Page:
Steward v. Guiteray, et al.

Filing 8

ORDER to SHOW CAUSE Why this Case should not be Dismissed for Plaintiff's Failure to Exhaust Administrative Remedies; Show Cause Response due in Thirty (30) Days signed by Magistrate Judge Gary S. Austin on 4/11/2018. (Sant Agata, S)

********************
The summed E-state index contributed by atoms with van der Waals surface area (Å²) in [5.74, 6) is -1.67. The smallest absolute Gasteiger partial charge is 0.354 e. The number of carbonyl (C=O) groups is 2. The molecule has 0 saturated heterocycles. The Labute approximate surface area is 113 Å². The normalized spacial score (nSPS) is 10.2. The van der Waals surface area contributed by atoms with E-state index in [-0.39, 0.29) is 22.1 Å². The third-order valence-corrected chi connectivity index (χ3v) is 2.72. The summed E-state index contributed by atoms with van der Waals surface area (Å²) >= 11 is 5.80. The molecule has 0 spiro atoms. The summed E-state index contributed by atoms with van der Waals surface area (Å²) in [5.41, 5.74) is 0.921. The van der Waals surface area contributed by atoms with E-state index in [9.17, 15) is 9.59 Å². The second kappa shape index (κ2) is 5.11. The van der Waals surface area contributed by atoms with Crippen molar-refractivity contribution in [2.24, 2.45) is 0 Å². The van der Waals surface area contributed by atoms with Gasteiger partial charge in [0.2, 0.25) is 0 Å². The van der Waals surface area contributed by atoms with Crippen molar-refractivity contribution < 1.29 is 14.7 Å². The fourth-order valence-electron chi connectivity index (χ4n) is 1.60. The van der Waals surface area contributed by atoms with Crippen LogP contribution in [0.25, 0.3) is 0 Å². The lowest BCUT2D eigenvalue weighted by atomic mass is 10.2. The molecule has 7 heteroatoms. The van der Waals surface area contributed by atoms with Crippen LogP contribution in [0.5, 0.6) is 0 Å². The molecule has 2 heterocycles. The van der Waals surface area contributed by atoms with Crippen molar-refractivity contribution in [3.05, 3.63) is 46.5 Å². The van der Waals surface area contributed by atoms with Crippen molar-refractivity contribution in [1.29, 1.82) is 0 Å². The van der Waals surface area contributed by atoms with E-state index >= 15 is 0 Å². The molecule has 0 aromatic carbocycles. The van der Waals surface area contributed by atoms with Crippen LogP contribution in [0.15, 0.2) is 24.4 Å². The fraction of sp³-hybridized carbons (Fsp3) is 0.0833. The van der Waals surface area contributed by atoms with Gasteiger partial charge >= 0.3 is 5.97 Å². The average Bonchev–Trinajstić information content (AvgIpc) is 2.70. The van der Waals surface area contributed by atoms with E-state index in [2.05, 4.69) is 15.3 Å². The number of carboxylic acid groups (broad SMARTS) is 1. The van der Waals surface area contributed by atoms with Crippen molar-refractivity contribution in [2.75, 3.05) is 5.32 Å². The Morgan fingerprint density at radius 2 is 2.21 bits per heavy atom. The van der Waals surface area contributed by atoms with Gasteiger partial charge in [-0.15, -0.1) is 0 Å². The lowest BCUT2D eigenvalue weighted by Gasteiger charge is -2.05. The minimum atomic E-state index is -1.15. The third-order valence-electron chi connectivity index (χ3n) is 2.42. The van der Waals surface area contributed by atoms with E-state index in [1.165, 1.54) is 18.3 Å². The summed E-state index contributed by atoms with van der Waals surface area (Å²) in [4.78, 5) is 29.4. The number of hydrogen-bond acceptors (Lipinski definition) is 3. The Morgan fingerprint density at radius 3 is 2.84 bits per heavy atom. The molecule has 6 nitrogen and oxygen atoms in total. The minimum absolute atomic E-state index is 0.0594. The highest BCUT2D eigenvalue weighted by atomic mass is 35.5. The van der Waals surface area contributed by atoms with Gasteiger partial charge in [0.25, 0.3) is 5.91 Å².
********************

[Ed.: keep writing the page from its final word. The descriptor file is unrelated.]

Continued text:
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1 2 3 4 5 6 UNITED STATES DISTRICT COURT 7 EASTERN DISTRICT OF CALIFORNIA 8 9 ROBERT M. STEWARD, Plaintiff, 10 11 12 13 v. GUITEREZ, et al., Defendants. 1:18-cv-00462-GSA-PC ORDER TO SHOW CAUSE WHY THIS CASE SHOULD NOT BE DISMISSED FOR PLAINTIFF’S FAILURE TO EXHAUST ADMINISTRATIVE REMEDIES (ECF No. 1.) 30 DAY DEADLINE TO RESPOND 14 15 Plaintiff, Robert M. Steward, is a state prisoner proceeding pro se and in forma 16 pauperis with this civil rights action pursuant to 42 U.S.C. § 1983. 17 Plaintiff filed the Complaint commencing this action on April 5, 2018. (ECF No. 1.) 18 In his Complaint, Plaintiff indicates that he did not take any steps to exhaust his 19 administrative remedies at the prison because of “[a] Jury finding of not guilty.” (ECF No. 1 at 20 3 ¶5.) Plaintiff asserts that there are no grievance procedures available at his institution, that he 21 did not submit a request for administrative relief, and that he did not appeal his request for 22 relief to the highest level. (Id.) 23 Pursuant to the Prison Litigation Reform Act of 1995, “[n]o action shall be brought with 24 respect to prison conditions under [42 U.S.C. § 1983], or any other Federal law, by a prisoner 25 confined in any jail, prison, or other correctional facility until such administrative remedies as 26 are available are exhausted.” 42 U.S.C. § 1997e(a). Prisoners are required to exhaust the 27 available administrative remedies prior to filing suit. Jones v. Bock, 549 U.S. 199, 211, 127 28 S.Ct. 910 (2007); McKinney v. Carey, 311 F.3d 1198, 1199-1201 (9th Cir. 2002). Exhaustion 1 1 is required regardless of the relief sought by the prisoner and regardless of the relief offered by 2 the process, Booth v. Churner, 532 U.S. 731, 741, 121 S.Ct. 1819 (2001), and the exhaustion 3 requirement applies to all suits relating to prison life, Porter v. Nussle, 435 U.S. 516, 532, 122 4 S.Ct. 983 (2002). 5 Prisoners are required to exhaust before bringing suit. Booth, 532 U.S. at 741. From 6 the face of Plaintiff’s Complaint, it appears clear that Plaintiff filed suit prematurely and in 7 such instances, the case may be dismissed. Albino v. Baca, 747 F.3d 1162, 1169 (9th Cir. 8 2014) (en banc) (where failure to exhaust is clear from face of complaint, case is subject to 9 dismissal for failure to state a claim under Rule 12(b(6)); Wyatt v. Terhune, 315 F.3d 1108, 10 1120 (9th Cir. 2003) (“A prisoner’s concession to nonexhaustion is a valid ground for 11 dismissal. . . .”) (overruled on other grounds by Albino, 747 F.3d at 1168-69); see also 12 Nordstrom v. Ryan, 762 F.3d 903, 908 (9th Cir. 2014) (“Dismissal for failure to state a claim 13 under § 1915A ‘incorporates the familiar standard applied in the context of failure to state a 14 claim under Federal Rule of Civil Procedure 12(b)(6).’”) (quoting Wilhelm v. Rotman, 680 15 F.3d 1113, 1121 (9th Cir. 2012)). Therefore, Plaintiff shall be required to show cause why this 16 case should not be dismissed, without prejudice, for failure to exhaust remedies prior to filing 17 suit. 18 ORDER TO SHOW CAUSE 19 In light of the foregoing analysis, Plaintiff is HEREBY ORDERED to respond in 20 writing to this order, within thirty (30) days of the date of service of this order, showing cause 21 why this case should not be dismissed for Plaintiff’s failure to exhaust administrative remedies 22 before filing suit. Failure to respond to this order may result in the dismissal of this case. 23 24 25 26 IT IS SO ORDERED. Dated: April 11, 2018 /s/ Gary S. Austin UNITED STATES MAGISTRATE JUDGE 27 28 2

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